SYDNEY -- Australian John Senden had an eagle and two birdies in a four-hole stretch on the back nine Saturday and finished with a 2-under 70 for a two-stroke lead after three rounds of the Emirates Australian Open.
Senden, the 2006 champion, had a three-round total of 7-under 209 in tough, windy conditions at The Lakes Golf Course. This is the second straight year he has led after 54 holes at The Lakes.
Since its creation in 1904, the Australian Open has become Australia's most prestigious golf championship.
Englishman Justin Rose, who also shot 70, was in second place, followed by Australians Matthew Jones (69), Peter Senior (69) and Kieran Pratt (70) in a tie for third, three behind Senden. Pratt stole the outright lead with spectacular eagle at the 11th, but his stint at the top of the leaderboard ended on the very next hole with a bogey.
"I had a sluggish start with the hand brake on a bit, but once I got through three or four holes I was feeling good again," said Senden, who finished runner-up to Greg Chalmers last year at The Lakes. "It was a day of trying to do the best I can and stay in position."
Senden, who had led after the opening round, had to withstand a shaky start as he bogeyed his opening two holes to fall behind a cluster of seven players who briefly held the lead. But he made his charge on the back nine, producing an eagle on the par-5 11th and adding consecutive birdies on the 13th and 14th holes.
"It was a day of just trying to do my best to stay up there and it's nice to be leading the golf tournament," Senden said. "I thought the last two holes were pretty much close to the edge – it was so windy out there it was hard to hit the ball straight."
World No. 4 Rose had two late bogeys to keep him from tying for the lead going into the final round. Like most players, he struggled with the gusty conditions and was apprehensive about a forecast repeat on Sunday.
"It was a difficult time out there," Rose said. "It's hard to even tap in from a few feet. I'm excited, as long as it does not get out of control and blow too hard, it is going to be a fun day to try and hit some shots. It will be my last round for the year and I'd like to go out on a high note."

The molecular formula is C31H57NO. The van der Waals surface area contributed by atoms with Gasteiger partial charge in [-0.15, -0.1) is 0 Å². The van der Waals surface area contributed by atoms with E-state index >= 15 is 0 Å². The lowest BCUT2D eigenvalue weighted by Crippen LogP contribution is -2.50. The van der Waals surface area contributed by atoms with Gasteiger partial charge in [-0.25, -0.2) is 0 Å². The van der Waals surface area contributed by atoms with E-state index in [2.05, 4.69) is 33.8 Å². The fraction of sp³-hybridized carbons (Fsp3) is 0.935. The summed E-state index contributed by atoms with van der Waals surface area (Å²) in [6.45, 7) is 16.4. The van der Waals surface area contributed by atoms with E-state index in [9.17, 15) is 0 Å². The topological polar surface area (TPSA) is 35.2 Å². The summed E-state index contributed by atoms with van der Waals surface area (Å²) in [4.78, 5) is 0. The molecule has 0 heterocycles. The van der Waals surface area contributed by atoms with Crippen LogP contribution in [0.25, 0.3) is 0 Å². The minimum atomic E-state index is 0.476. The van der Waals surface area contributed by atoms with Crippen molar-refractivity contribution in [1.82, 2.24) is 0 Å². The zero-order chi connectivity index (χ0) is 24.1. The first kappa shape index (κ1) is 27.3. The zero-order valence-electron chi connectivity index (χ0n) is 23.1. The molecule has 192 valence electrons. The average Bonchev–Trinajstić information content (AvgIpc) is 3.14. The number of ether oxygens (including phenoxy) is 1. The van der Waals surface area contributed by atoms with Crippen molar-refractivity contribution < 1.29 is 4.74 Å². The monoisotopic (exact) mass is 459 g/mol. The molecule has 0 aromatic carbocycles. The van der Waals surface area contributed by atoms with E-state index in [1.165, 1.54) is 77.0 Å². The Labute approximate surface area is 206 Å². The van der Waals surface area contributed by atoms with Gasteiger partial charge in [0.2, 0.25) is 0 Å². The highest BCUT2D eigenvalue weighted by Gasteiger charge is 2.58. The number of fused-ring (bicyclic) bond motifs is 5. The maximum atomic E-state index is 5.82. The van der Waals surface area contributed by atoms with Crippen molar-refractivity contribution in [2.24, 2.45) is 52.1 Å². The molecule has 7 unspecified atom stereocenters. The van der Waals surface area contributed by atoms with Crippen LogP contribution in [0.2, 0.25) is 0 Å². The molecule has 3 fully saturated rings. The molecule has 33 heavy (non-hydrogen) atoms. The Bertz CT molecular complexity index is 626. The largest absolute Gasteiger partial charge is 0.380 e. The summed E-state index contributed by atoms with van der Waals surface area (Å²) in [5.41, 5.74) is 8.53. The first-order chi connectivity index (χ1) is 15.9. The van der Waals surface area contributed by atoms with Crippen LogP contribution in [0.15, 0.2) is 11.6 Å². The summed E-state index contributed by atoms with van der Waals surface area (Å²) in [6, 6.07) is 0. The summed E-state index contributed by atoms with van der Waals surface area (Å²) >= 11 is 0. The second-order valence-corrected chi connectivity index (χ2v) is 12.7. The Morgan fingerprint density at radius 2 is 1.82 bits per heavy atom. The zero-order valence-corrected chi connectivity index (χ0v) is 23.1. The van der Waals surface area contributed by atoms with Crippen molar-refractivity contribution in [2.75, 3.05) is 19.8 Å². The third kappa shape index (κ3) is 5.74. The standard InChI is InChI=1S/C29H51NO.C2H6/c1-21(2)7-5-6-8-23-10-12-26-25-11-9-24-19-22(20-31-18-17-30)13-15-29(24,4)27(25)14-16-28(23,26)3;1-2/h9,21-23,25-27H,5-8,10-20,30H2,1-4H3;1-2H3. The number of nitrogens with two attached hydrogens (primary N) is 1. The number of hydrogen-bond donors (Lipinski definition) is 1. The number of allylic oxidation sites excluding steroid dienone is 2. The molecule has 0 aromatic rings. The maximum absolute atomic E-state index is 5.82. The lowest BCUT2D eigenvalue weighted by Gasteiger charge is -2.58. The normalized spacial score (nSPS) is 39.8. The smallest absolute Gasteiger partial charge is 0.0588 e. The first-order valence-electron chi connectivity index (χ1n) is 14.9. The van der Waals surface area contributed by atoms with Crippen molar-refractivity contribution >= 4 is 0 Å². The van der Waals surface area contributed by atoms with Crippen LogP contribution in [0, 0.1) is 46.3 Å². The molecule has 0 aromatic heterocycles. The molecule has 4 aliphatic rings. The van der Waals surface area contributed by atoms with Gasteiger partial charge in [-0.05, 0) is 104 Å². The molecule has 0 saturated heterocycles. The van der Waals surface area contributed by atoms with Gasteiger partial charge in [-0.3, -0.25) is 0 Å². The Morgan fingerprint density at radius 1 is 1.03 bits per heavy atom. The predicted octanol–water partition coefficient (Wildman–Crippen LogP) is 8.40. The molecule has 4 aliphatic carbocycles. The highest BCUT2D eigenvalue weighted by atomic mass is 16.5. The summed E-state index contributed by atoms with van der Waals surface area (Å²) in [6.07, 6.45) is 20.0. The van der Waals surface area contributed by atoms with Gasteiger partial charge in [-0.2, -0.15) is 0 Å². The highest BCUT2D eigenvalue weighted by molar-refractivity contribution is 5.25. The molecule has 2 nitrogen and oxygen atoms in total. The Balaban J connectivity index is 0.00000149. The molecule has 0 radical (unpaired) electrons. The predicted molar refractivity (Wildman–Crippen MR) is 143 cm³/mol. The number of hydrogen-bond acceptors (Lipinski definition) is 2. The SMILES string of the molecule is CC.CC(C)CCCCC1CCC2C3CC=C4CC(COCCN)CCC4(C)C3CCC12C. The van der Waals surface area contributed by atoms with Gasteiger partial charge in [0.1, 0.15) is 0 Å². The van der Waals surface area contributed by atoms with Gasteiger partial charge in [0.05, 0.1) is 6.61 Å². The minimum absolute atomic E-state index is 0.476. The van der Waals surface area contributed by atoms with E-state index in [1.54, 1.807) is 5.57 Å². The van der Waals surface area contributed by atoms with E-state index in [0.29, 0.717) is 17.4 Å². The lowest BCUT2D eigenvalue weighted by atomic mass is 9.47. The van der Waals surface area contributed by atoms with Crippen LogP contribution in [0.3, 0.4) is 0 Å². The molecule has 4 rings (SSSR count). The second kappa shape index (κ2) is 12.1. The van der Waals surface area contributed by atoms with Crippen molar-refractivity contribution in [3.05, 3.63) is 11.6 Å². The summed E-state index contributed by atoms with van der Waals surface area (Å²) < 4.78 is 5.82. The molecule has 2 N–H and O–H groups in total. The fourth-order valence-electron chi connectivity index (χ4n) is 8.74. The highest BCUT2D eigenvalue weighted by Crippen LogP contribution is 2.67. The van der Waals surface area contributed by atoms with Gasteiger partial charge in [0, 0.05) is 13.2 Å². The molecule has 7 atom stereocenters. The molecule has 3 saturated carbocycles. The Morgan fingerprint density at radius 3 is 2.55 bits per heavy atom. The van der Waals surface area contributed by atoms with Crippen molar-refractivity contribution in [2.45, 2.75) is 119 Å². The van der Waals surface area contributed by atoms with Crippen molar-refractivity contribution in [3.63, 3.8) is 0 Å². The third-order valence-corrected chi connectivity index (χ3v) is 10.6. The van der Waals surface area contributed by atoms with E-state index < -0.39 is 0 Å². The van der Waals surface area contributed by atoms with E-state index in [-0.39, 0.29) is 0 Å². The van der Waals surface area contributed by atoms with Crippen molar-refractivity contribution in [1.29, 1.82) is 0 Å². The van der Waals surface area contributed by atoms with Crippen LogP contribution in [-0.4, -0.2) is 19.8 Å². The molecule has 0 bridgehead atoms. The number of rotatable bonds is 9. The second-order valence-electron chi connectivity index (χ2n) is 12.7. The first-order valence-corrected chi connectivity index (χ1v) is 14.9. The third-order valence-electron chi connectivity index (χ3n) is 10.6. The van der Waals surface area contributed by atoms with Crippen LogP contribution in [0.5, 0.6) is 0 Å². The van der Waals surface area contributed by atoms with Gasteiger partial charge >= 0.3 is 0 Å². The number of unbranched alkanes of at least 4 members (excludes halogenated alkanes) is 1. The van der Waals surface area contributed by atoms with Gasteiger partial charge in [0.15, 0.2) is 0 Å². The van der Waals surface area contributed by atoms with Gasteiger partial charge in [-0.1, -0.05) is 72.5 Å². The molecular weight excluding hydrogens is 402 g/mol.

Stuart Appleby (70), fellow Australian Cameron Percy (72) and American Kyle Stanley (70) are in a share for sixth, four shots behind. Appleby briefly took the lead before a back-nine stumble, but was pleased to be within several shots of the lead.
"I feel like I'm coming back," Appleby said. "My game is definitely on the uptake. Mentally, I've really struggled the past year or more, nearly two years, to believe in myself."
Adam Scott shot his second consecutive 71 to put him in a group of nine tied at 214, five strokes behind. Included in that group was second-round leader Marcus Fraser of Australia, who shot 76.
Scott burst out of the blocks with consecutive birdies, but had given both shots back by the fifth hole to make the turn in level par. He mixed two bogeys and three birdies on the way home and will need something special on Sunday to claim his second Australian Open title.
Chalmers was six strokes behind Senden after a 69 and was level with Geoff Ogilvy (70).
Tom Watson, the 1984 Australian Open champion, had a 78 for the second time in three rounds, after shooting a sparkling 68 Friday to make the cut.
"It was ugly out there today for me, very ugly," Watson said immediately after his round. "I struggled on the practice area warming up, I didn't have any feel for the club and didn't put the clubface on the ball.
"I'm not blaming anything but I woke up at 3 o'clock this morning and couldn't go back to sleep and I'm jetlagged pretty good coming back from South Africa."